We are no longer just organ donors, but data donors!
There is perhaps one word in today’s techno-vocabulary that drives both interest and concern. And that’s the four-letter word, data. It comes in all sizes and shapes and is as ubiquitous as life itself. Whether you know it or not, we manufacture data as a type of human exhaust that creates a physiologic portrait offering rich insights into wellness and disease.
Today, we live at a unique point in human history where data are becoming the new currencies. Beyond oil, dollars, and social status, our human data are emerging as one of the most powerful and consequential currencies around the globe. Technology, computer processing, cloud storage, and artificial intelligence are empowering these data to transform zeroes and ones into insightful and even profound realizations that can drive disease detection and longevity.
We all remember the idea of six degrees of separation. Basically, this idea suggests that we are all “friends of friends” with a direct, personal connection to everyone by six or fewer people. Add to that the novelty of “six degrees of Kevin Bacon” and you have a powerful idea that goes viral. Interestingly, that same construct applies to health data—in reverse! Data, passive data acquisition, and advanced analytics combine to allow us to find the “six degrees of connectivity.” What once was a disparate set of data points will become surrogates to focused insights on subtle aspects of biochemistry to the social manifestations of behaviors such as addiction. Connecting just the right dots will reveal levels of connectivity that will impact almost every aspect of humanity—and medicine sits at the forefront of this new reality.
This ability to connect data points—many of which will be easily obtained—results in new data that were once difficult, expensive, or even unobtainable. For example, the combination of daily steps, heart rate variability during sleep, and the number of times you open and close your refrigerator door could potentially be correlated with the likelihood of becoming obese or diabetic. Our DNA will also provide a vast data set for examination and correlation with physiologic and non-physiologic data to help guide a wide variety of decisions from drug selection to lifestyle modifications. Similarly, subtle aspects of personal gestures will be analyzed with a simple activity tracker, similar to what’s worn today. The results will move us far beyond the typical 10,000 steps a day goal to recognize real-time activity such as eating and even smoking. And then, appropriate, time-sensitive interventions can be implemented. What’s really interesting is that insights can be acquired with fewer and fewer data points. And this allows us to potentially use readily available data to make impactful health-related decisions. It’s 6, 5, 4, 3 and even 2 degrees of connectivity!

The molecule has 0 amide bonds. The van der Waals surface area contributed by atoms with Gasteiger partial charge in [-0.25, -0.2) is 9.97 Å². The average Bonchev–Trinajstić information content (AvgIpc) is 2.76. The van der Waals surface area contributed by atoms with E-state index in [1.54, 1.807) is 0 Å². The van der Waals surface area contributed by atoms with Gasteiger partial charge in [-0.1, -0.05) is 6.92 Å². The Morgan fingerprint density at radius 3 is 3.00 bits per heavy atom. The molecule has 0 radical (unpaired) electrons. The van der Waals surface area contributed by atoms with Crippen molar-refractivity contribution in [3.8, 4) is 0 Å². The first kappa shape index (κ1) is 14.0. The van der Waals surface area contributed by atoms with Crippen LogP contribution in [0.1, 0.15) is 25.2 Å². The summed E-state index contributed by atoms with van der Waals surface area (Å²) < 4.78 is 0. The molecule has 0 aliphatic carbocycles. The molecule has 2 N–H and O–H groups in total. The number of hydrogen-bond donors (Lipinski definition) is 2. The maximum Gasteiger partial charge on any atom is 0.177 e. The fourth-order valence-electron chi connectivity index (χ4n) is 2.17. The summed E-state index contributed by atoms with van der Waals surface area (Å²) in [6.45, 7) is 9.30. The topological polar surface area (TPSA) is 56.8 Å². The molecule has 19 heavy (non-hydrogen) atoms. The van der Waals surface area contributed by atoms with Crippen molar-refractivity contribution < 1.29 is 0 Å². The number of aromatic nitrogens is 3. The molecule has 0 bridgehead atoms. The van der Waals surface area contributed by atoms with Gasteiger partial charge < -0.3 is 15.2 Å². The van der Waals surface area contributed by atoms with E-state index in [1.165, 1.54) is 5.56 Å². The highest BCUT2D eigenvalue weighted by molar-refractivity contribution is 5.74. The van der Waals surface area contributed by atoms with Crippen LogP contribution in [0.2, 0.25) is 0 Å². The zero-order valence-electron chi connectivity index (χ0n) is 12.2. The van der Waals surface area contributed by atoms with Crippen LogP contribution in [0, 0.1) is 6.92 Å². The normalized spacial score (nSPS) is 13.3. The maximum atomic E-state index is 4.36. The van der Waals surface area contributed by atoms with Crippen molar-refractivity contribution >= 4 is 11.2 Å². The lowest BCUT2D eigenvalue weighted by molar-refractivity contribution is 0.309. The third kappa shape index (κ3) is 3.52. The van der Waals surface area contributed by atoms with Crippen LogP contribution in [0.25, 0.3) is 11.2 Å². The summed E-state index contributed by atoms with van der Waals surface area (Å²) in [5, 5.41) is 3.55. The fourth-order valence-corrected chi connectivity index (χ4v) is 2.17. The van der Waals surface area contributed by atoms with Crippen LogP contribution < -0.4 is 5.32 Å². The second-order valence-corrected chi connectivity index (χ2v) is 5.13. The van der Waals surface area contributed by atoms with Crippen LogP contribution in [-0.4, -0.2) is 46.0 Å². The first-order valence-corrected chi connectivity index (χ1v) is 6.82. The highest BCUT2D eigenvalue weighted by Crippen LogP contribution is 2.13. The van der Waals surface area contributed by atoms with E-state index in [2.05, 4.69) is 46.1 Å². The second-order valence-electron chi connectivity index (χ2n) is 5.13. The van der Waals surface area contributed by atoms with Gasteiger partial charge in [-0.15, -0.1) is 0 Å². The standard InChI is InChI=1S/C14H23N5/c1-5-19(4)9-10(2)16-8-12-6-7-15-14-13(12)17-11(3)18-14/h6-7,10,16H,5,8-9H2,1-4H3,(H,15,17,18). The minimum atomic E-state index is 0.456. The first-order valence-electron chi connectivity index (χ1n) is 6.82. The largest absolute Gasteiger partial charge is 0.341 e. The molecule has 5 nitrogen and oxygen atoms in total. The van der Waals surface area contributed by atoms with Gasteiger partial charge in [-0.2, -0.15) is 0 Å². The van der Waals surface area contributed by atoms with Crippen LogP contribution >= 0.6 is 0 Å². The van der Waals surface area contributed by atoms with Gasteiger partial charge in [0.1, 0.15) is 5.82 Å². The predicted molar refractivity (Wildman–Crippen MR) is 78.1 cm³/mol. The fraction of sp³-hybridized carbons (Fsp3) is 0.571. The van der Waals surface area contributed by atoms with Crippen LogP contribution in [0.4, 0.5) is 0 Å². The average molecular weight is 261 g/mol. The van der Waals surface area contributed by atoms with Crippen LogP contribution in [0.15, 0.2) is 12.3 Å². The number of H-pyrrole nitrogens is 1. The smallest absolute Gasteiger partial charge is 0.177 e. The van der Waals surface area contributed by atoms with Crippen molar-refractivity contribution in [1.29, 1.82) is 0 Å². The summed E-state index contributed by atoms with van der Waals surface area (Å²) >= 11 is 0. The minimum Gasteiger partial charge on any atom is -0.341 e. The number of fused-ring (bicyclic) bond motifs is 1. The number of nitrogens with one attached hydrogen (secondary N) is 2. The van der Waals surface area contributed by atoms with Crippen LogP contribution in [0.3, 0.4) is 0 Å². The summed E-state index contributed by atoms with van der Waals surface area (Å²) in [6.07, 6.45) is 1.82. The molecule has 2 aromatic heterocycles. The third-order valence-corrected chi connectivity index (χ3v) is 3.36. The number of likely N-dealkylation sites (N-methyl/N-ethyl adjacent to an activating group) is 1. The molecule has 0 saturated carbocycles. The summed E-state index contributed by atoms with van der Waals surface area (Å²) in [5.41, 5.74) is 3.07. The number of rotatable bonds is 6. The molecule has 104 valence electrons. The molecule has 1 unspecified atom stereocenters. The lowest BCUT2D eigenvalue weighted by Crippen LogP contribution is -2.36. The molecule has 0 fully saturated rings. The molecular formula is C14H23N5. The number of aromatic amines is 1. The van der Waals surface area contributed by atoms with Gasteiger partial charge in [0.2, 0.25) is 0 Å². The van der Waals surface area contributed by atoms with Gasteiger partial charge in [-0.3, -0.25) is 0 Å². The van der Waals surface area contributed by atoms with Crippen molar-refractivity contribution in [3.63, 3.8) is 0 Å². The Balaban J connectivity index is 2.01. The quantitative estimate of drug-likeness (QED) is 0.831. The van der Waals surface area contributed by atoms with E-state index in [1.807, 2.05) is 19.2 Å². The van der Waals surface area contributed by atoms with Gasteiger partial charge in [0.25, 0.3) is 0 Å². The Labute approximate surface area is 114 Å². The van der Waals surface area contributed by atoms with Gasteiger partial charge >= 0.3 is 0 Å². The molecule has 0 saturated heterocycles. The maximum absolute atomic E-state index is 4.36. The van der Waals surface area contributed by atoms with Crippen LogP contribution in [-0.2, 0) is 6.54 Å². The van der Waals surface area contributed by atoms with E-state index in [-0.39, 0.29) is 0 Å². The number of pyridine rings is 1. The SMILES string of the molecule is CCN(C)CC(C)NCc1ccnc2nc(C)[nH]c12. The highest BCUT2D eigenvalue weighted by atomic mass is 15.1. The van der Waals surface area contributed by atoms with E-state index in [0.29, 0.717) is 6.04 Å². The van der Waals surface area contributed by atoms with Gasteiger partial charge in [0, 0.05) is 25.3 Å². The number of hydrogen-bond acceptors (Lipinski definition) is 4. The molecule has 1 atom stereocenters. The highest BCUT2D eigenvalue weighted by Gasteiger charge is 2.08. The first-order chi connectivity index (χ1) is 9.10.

Just as the telescope and microscope revealed blasphemous and transformative perspectives, big data will emerge as the third window into humanity and establish key insights into health. As data reveal its bold scientific conclusions, one glaring aspect of it all is the shift from reactive medicine to proactive, preventative tactics. From daily steps to DNA, the final truth to the emergence of big data may be less a window to peer into and much more of a mirror that allows us to get a richer and more informed sense of ourselves and our neighbors, and around the world. Driven by this reality, our contributions to society will expand from the old school perspective of donating time, blood and organs to the exchange of information. We will become data donors. And it’s this data-driven reality that will become integral to our everyday experience and fundamentally shift the trajectory of human health and wellness.
John is the #1 global influencer in digital health and generally regarded as one of the top global strategic and creative thinkers in this important and expanding area. He is also one the most popular speakers around the globe presenting his vibrant and insightful perspective on the future of health innovation. His focus is on guiding companies, NGOs, and governments through the dynamics of exponential change in the health / tech marketplaces. He is also a member of the Google Health Advisory Board, pens HEALTH CRITICAL for Forbes--a top global blog on health & technology and THE DIGITAL SELF for Psychology Today—a leading blog focused on the digital transformation of humanity. He is also on the faculty of Exponential Medicine. John has an established reputation as a vocal advocate for strategic thinking and creativity. He has built his career on the “science of advertising,” a process where strategy and creativity work together for superior marketing. He has also been recognized for his ability to translate difficult medical and scientific concepts into material that can be more easily communicated to consumers, clinicians and scientists. Additionally, John has distinguished himself as a scientific thinker. Earlier in his career, John was a research associate at Harvard Medical School and has co-authored several papers with global thought-leaders in the field of cardiovascular physiology with a focus on acute myocardial infarction, ventricular arrhythmias and sudden cardiac death.